3. If you try to use a number of pods to avoid stock movement during carving, your stock needs to be virtually perfect. I know that seems straight forward, but even the slightest twist or bow in thick stock makes it difficult to achieve a good seal that cannot be broken during machining. I am sure you have already discovered that with your current methods. Trust me I have fought with many pieces over this when I try to use 6 or more pods. These little pumps do not have the cfm to keep up with even small leaks.
    4. Attaching pods to the ULDF top will not work very well since you will lose vacuum. If you are wanting to use small pods, you will need to achieve 20" - 25" of Hg to get enough hold down. That will be difficult if they are placed on top of anything that allows flow below.

    I have ran carvings that took up to 3days. I always fasten with clamps, screws, composite nails... It only takes about 15min or so to clean up the little remainder when done, so I do not follow the advantage of pods for this. If you do not have any t slots, or cannot find a suitable spot for some screws, I would likely use your main vacuum and a large sheet of melamine (perfectly flat, cheap, and great seal) that you can screw parts too. That will be about the quickest changeover. Admittedly, my changeover time between sheet stock and carvings is a bit slow.

    On the topic of tapes, I have found the Allstar tapes (http://allstaradhesives.com/cart/pro...ig_tape_400/44) and the fastcap speed tape (https://www.fastcap.com/product/speedtape) both work very well, are very thin and come in widths that can be more useful for us. The trick is figuring out how much to apply so it is not a pain to get off after it has been on the table for a while.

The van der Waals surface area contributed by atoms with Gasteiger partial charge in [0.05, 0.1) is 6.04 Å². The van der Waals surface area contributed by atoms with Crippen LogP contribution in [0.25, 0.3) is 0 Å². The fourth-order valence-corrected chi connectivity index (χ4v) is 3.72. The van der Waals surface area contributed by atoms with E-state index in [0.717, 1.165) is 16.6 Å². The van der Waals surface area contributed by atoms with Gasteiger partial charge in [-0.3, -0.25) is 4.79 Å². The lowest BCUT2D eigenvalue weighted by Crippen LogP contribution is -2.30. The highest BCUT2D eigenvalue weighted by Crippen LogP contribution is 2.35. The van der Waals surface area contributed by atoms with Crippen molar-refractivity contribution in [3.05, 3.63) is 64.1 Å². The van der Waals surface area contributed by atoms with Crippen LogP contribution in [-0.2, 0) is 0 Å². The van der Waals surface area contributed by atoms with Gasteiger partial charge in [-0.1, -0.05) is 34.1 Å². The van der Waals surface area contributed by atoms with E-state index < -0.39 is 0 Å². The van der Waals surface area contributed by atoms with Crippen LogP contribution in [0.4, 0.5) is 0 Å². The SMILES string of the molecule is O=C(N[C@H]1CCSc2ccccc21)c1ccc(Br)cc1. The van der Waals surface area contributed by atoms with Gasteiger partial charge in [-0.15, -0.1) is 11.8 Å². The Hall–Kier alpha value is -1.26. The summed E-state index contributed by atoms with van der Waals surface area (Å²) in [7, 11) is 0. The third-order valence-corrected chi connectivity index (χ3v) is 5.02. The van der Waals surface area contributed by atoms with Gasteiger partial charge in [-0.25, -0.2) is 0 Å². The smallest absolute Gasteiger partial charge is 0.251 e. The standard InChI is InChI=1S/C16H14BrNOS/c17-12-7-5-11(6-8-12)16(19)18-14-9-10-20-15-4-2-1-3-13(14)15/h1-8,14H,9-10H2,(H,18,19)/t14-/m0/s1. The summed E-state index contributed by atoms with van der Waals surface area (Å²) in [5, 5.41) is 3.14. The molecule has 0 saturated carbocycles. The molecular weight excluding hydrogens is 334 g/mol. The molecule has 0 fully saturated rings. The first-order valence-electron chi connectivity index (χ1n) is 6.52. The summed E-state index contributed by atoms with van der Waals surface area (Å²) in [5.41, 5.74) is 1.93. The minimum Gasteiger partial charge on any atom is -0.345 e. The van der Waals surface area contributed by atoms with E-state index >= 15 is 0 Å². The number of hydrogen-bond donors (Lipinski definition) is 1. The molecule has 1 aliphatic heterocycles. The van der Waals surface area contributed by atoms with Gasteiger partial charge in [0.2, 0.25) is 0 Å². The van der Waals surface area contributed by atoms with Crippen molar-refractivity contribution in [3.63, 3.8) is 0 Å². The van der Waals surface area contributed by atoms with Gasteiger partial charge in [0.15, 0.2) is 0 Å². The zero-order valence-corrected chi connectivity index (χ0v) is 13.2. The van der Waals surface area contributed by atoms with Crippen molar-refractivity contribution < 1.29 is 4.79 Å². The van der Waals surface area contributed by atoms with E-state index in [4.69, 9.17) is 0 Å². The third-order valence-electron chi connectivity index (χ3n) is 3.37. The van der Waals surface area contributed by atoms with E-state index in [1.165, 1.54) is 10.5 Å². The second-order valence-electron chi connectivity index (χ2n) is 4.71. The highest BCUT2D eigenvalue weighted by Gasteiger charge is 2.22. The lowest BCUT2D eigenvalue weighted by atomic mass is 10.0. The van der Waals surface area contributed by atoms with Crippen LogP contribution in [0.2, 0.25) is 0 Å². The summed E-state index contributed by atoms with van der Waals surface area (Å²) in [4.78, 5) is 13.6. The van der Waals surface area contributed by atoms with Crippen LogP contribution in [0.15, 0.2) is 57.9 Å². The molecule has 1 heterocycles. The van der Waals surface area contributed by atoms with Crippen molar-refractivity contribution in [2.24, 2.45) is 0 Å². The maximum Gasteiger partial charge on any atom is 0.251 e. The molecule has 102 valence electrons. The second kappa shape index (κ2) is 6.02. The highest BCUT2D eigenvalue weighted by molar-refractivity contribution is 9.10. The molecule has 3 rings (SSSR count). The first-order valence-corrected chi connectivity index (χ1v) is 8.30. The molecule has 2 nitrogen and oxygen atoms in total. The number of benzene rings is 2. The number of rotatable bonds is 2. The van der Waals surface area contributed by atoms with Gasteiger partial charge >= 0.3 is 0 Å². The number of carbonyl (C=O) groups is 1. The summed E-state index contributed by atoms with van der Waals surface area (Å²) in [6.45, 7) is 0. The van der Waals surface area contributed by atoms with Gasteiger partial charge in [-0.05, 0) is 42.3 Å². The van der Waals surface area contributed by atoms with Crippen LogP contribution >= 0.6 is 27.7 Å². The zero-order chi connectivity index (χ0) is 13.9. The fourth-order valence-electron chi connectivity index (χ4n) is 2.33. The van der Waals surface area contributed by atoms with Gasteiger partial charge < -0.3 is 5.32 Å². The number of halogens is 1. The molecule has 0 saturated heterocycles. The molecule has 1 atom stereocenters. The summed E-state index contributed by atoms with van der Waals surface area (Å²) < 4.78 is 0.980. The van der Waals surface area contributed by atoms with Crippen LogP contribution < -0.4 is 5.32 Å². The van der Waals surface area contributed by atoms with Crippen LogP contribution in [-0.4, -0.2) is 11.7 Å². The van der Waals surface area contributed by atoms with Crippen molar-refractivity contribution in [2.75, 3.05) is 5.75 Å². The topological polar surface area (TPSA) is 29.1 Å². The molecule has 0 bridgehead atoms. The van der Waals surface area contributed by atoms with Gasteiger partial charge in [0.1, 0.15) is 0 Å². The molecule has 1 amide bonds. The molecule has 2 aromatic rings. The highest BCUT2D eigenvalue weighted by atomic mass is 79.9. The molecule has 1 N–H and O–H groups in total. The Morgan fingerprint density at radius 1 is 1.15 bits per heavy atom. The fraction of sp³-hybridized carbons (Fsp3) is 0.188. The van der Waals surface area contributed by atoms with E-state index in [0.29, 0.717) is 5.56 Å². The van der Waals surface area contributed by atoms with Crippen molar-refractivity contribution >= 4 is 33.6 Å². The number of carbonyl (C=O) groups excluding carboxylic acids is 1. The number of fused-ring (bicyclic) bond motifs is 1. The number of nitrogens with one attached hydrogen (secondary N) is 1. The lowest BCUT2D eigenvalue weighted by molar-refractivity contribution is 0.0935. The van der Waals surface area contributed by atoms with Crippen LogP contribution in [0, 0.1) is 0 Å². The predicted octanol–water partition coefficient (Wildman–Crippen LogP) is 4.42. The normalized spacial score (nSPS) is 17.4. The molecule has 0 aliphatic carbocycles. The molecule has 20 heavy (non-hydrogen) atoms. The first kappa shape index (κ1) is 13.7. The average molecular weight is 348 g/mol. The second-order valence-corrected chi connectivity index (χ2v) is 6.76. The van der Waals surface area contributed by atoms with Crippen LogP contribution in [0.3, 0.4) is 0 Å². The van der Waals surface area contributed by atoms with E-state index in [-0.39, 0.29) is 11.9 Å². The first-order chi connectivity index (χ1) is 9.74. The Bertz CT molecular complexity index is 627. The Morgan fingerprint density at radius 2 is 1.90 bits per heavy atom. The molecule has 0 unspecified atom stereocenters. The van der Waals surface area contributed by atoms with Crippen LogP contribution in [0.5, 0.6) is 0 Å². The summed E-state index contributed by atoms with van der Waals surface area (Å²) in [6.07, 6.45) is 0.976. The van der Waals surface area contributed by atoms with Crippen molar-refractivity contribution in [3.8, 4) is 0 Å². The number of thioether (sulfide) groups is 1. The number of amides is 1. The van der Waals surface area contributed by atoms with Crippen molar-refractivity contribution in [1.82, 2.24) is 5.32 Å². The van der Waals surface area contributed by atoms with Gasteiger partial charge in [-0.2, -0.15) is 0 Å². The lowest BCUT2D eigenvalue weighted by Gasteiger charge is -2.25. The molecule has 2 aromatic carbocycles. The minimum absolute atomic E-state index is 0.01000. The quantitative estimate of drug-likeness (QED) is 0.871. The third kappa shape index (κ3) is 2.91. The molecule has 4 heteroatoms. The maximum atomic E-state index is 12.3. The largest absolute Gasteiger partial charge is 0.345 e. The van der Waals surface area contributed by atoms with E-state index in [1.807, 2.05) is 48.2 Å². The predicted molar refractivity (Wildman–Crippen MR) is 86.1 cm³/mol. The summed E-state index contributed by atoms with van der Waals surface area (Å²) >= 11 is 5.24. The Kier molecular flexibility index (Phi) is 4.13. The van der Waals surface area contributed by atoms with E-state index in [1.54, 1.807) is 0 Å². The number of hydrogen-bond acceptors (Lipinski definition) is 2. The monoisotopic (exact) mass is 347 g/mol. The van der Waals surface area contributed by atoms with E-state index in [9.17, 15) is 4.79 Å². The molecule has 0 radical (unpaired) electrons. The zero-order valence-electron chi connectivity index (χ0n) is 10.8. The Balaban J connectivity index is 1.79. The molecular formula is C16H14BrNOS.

DEER_MANTLE_A-04_EDIT.jpg
    PetersTemp-01_01.jpg
    Last edited by Brad Shipton; 11-05-2019 at 1:39 PM.

  4. #4
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    Tony,
    As you probably already know, hold down is one of the biggest challenges with CNC & depending on what you are cutting, your needs will change.

    Vacuum, in my opinion, isn't the right method for holding down 3D reliefs that take several hours or more to cut; especially if you are using LDF or ULMDF. This is because the vacuum will both 'boil out' any moisture contained in the porous matrix of the MDF material and make it change dimension and if the negative pressure of the vacuum source is great enough (let's say >10Hg"), over several hours will actually cause the MDF to crush down and shrink. This will cause your 3D relief to be somewhat wedge shaped as it progressively 'sinks' during an incremental raster finishing pass. I've thrown out or hung on the 'wall of shame' reliefs held with vacuum over the course of 12-18hrs that I refused to put my name on & had to re-machine. Yep...school of hard knocks still in session.